On Wednesday, the Metropolitan Transportation Commission will consider approving an integrated strategy to pursue funding from the recently passed federal infrastructure law. This strategy would fund a set projects that improve and connect rail around the bay, including
Completion of Caltrain electrification The Downtown Extension connecting Caltrain to the salesforce terminalDiridon Station upgrades to accommodate High Speed Rail and transit connectionsConnecting BART to San JoseBART Transbay Core CapacityLink21 project development
In addition, the package of projects will include 5-10 grade separation projects to separate rail tracks from roadway crossings, competing for $8 billion in federal funds. The MTC staff report noted that the priority grade separation projects would be published in a handout before the meeting. As of Sunday March 20, the grade separation list hadn’t yet been posted.
The plan prioritizes projects to maximize the likelihood of funding from competitive federal programs, rather than leaving each agency and county to lobby the federal government separately, which would leave the whole region less competitive in seeking the federal funding.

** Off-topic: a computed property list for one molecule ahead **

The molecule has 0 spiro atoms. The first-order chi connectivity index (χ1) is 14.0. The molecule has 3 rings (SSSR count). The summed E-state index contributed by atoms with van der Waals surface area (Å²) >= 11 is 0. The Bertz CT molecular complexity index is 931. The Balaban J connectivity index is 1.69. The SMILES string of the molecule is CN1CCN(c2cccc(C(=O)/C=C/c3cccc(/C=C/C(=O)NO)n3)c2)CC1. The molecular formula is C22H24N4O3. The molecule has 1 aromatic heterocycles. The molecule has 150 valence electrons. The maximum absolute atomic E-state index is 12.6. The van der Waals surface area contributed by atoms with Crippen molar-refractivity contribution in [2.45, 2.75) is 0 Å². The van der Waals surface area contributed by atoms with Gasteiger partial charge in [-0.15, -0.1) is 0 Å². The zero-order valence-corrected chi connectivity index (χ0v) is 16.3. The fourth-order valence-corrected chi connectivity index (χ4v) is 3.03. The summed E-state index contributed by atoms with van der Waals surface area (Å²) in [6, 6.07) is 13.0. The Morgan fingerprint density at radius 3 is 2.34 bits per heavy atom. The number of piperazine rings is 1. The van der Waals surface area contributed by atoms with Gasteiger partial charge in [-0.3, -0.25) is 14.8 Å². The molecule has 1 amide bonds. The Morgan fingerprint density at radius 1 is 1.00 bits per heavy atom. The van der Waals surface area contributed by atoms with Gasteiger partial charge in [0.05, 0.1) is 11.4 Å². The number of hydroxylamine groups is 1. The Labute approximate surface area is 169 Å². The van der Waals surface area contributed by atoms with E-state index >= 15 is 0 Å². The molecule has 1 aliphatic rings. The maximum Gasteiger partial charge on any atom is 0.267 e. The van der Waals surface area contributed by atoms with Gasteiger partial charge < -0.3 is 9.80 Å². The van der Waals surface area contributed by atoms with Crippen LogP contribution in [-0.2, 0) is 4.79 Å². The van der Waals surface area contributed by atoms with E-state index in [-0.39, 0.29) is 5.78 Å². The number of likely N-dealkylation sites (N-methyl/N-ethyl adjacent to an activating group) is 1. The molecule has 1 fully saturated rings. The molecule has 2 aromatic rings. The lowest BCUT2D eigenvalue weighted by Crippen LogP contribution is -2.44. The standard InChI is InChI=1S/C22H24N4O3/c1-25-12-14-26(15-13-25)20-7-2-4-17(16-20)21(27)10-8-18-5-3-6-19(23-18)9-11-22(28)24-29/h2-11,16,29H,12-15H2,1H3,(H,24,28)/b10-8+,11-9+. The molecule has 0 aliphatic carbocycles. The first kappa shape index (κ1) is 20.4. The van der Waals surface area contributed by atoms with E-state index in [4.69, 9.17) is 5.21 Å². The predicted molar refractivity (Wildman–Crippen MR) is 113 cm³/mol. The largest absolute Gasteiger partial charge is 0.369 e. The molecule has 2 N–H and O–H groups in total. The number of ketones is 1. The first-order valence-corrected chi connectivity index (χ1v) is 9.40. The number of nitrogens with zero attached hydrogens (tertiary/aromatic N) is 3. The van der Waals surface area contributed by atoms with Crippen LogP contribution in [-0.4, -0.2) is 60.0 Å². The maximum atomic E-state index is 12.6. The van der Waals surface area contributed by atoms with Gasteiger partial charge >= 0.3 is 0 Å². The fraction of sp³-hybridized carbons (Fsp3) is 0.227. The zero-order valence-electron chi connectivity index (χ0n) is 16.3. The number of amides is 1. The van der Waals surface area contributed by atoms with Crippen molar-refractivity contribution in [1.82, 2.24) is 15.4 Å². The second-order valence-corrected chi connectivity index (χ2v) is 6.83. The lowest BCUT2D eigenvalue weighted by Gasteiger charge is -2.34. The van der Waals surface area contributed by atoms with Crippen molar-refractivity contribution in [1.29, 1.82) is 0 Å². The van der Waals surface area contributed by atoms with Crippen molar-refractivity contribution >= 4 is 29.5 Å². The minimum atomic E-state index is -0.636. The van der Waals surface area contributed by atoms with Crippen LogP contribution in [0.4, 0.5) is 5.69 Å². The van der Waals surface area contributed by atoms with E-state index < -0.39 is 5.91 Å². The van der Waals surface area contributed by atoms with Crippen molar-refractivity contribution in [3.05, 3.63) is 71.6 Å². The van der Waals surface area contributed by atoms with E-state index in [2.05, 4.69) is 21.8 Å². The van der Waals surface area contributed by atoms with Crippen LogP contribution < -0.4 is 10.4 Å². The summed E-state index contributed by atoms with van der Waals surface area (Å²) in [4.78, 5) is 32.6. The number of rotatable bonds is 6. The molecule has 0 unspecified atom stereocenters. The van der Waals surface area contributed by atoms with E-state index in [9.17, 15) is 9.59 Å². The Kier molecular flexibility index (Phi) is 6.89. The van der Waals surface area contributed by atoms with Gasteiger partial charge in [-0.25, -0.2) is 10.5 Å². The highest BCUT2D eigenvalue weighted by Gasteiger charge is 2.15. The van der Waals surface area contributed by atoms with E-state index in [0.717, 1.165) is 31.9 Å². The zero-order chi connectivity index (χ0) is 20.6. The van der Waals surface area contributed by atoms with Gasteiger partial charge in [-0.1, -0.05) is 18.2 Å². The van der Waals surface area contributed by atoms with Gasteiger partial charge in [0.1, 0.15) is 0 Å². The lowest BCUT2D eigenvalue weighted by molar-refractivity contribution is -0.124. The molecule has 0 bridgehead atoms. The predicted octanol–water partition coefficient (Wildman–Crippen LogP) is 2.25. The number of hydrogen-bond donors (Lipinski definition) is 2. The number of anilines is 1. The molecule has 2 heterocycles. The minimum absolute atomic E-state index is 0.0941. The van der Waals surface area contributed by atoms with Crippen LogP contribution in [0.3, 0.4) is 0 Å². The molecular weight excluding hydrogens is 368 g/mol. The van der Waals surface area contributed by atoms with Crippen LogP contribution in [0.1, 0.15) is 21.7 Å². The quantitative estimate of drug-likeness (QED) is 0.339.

On Friday March 11, the MTC/ABAG Legislation Committee reviewed the program. The Caltrain and BART projects received broad approval.
There were a few topics of debate:
Alameda County representatives advocated for inclusion of the ValleyLink project. However, it is at an earlier phase of project readiness, and MTC staff explained that it is not yet in shape to be a strong candidate for the federal fundingSome Alameda County representatives opposed the inclusion of the South Bay Connect project that would move the Capitol Corridor tracks east close to the Bay, shortening the trip between San Jose and Oakland, but abandoning existing stations in Hayward and Fremont.
You can see the whole program proposal here.